When language was evolving, “male” and “female” were words “we” came up with, based on our body types.  It was still early days for our civilization. Our imagination, like our language, was limited. We couldn’t think beyond what we saw (except for religion, where everything was founded on faith and not evidence). The Earth was believed to be the centre of the universe, as it fitted well with our mundane observations. But this Geocentric Theory couldn’t explain the retrograde motion of some planets. Did that mean those planets were not “normal”? Probably not. It meant that our theory wasn’t right.  And that’s what Galileo proved when he revived the Heliocentric Theory (already proven by Copernicus) by observing the motion of Jupiter’s moons. The Earth was not the centre of the universe, after all.

Unfortunately, the notion of our bodies/physical attributes defining our gender/sexuality hasn’t been dismissed yet. But it cannot explain why some people feel differently about their sexuality and gender, despite the bodies they are born with. The fact that our sexuality could be as much in our “minds” as our bodies, is still as controversial a concept as the Heliocentric Theory was back then. The Church had silenced Galileo through torture and refused him a proper burial after his death. And many countries/societies are trying to silence the LGBT community even now, by denying them the respect and legal status their identities/relationships deserve.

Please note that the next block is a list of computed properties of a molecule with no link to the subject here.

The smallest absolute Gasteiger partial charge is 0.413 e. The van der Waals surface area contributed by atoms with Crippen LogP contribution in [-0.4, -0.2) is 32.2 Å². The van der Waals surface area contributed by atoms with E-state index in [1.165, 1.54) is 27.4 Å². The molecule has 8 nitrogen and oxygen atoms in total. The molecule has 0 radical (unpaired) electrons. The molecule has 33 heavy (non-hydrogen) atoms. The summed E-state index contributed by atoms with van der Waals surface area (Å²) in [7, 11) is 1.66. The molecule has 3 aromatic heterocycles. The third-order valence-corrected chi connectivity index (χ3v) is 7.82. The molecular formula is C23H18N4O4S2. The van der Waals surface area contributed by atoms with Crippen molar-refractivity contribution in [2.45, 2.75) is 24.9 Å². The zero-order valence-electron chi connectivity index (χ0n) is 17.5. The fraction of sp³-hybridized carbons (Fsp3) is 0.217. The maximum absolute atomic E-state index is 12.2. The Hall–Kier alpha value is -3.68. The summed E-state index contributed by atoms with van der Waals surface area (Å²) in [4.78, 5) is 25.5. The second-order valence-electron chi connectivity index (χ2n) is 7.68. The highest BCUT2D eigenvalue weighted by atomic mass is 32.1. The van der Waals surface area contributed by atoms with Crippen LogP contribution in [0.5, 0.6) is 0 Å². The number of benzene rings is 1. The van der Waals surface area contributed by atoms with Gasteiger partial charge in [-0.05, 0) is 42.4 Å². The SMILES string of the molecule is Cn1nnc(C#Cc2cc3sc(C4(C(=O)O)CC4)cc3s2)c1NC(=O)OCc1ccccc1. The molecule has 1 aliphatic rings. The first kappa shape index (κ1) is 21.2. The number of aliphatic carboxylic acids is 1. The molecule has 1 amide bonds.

In debates with my contemporaries and the older generation, one thing has always come up. “Marriage should be between a man and a woman, because only a man and a woman can procreate”. Well, I know many man-woman couples who don’t want to (or can’t) procreate. Does it make them any less a “married” couple in the eyes of law or society? Moreover, since when has “procreation” become the main/defining criterion for a marriage or relationship?

Then, there are those who say that a child needs a father and a mother. Of course! But what has that got to do with gender? A man can be as good a mother as a woman can be a father. Aren’t single parents all over the world proving just that by playing both roles?

Another concern was for “what we are teaching our children”. Apparently, if we legalise homosexual marriages, we may be encouraging our children to “become” homosexuals. Well, why would anyone want to become something they are not, just because it’s legal? Do we not realise that it’s our identities we are talking about? Would we casually wake up one morning and change our identities, just because it’s legal?  If our children are homosexuals…well, they are homosexuals. Nothing less. Nothing more. And if they are so, why would they be any less in the eyes of law?